6.2.2. Reverse direction

Reverse direction is the receiver conveying inband telemetry back to traffic sender for rate updates. Similar to forward direction, there are also inband and out-of-band approaches.

1. Inband with ACK packet.

HPCC++ supports to use the ACK packet in transport protocols to convey the inband telemetry. TCP generates ACK packet once per every data packet or per a few data packets. With ACK packet, the receive sends accumulated inband telemetry back to sender for rate updates.

2. Notification packet.

Using ACK packet for inband telemetry notification requires transport stack modification and sometimes leads to delay in notification when certain delayed acknowledged mechanism is used. Hence, HPCC++ allows the receiver to use special-generated notification packets to deliver inband telemetry. The nofication packet is generated per each probe packet or data packet with inband telemetry.

6.3. Congestion control at NICs

6.3.1. Sender-based HPCC

Figure 7 shows HPCC++ implementation on a NIC. The NIC provides an HPCC++ module that resides on the data path of the NIC, HPCC++ modules realize both sender and receiver roles.


  +---------------------------------------------------------------+
  | +--------+ window update +-----------+ PktSend +-----------+  |
  | |        |-------------->| Scheduler |-------> |Tx pipeline|--+->
  | |        | rate update   +-----------+         +-----------+  |
  | | HPCC++ |                                           ^        |
  | |        |                           inband telemetry|        |
  | | module |                                           |        |
  | |        |                                     +-----+-----+  |
  | |        |<----------------------------------- |Rx pipeline|<-+--
  | +--------+      telemetry response event       +-----------+  |
  +---------------------------------------------------------------+

Figure 7: Overview of NIC Implementation

1. Sender side flow

The HPCC++ module running the HPCC CC algorithm in the sender side for every flow in the NIC. Flow can be defined by some transport parameters including 5-tuples, destination QP (queue pair), etc. It receives inband telemetry response events per flow which are generated from the RX pipeline, adjusts the sending window and rate, and update the scheduler on the rate and window of the flow.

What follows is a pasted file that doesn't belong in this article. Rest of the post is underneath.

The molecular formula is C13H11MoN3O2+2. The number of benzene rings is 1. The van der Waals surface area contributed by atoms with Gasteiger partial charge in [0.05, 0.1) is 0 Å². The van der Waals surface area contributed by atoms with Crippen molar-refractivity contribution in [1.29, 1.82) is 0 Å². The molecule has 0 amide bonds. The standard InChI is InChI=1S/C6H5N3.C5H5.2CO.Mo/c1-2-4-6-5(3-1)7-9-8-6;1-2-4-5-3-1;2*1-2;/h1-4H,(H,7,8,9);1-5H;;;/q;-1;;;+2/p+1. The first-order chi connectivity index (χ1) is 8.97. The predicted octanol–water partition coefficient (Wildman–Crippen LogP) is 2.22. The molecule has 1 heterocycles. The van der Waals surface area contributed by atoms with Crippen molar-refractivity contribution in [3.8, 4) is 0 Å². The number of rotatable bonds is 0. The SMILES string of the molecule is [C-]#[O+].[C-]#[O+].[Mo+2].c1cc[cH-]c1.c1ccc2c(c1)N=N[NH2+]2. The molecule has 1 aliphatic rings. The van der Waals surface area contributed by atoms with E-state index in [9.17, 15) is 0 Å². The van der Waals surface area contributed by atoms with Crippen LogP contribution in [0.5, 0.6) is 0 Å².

The scheduler contains a pacing mechanism that determine the flow rate by the value it got from the algorithm. It also maintains the current sending window size for active flows. If the pacing mechanism and the flow's sending window permits, the scheduler invokes for the flow a PktSend command to TX pipeline.

The TX pipeline implements packet processing. Once it receives the PktSend event with flow ID from the scheduler, it generates the corresponding packet and delivers to the Network. If a sent packet should collect telemetry on its way the TX pipeline may add indications/headers that triggers the network elements to add telemetry data according to the inband telemetry protocol in use. The telemetry can be collected by the data packet or by dedicated prob packets generated in the TX pipeline.

The RX pipe parses the incoming packets from the network and identifies whether telemetry is embedded in the parsed packet. On receiving a telemetry response packet, the RX pipeline extracts the network status from the packet and passes it to the HPCC++ module for processing. A telemetry response packet can be an ACK containing inband telemetry, or a dedicated telemetry response prob packet.

2. Receiver side flow

On receiving a packet containing inband telemetry, the RX pipeline extracts the network status, and the flow parameters from the packet and passes it to the TX pipeline. The packet can be a data packet containing inband telemetry, or a dedicated telemetry request prob packet. The Tx pipeline may process and edit the telemetry data, and then sends back to the sender the data using either an ACK packet of the flow or a dedicated telemetry response packet.

6.3.2. Receiver-based HPCC

Note that the window/rate calculation can be implemented at either the data sender or the data receiver. If the ACK packets already exist for reliability purpose, the inband telemetry information can be echoed back to the sender via ACK self-clocking. Not all ACK packets need to carry the inband telemetry information. To reduce the Packet Per Second (PPS) overhead, the receiver may examine the inband telemetry information and adopt the technique of delayed ACKs that only sends out an ACK for a few of received packets. In order to reduce PPS even further, one may implement the algorithm at the receiver and feedback the calculated window in the ACK packet once every RTT.

The receiver-based algorithm, Rx-HPCC, is based on int.L, which is the inband telemetry information in the packet header. The receiver performs the same functions except using int.L instead of ack.L. The new function NewINT(int.L) is to replace NewACK(int.L)

28:   Procedure NewINT(int.L)
29:   if now > (lastUpdateTime + T) then
30:      W = ComputeWind(MeasureInflight(int), True);
31:      send_ack(W)
32:      lastUpdateTime = now;
33:   else
34:      W = ComputeWind(MeasureInflight(int), False);
Figure 8

Here, since the receiver does not know the starting sequence number of a burst, it simply records the lastUpdateTime. If time T has passed since lastUpdateTime, the algorithm would recalcuate Wc as in Line 30 and send out the ACK packet which would include W information. Otherwise, it would just update W information locally. This would reduce the amount of traffic that needs to be feedback to the data sender.

Note that the receiver can also measure the number of outstanding flows, N, if the last hop is the congestion point and use this information to dynamically adjust W_ai to achieve better fairness. The improvement would allow flows to quickly converge to fairness without causing large swings under heavy load.

7. Reference Implementation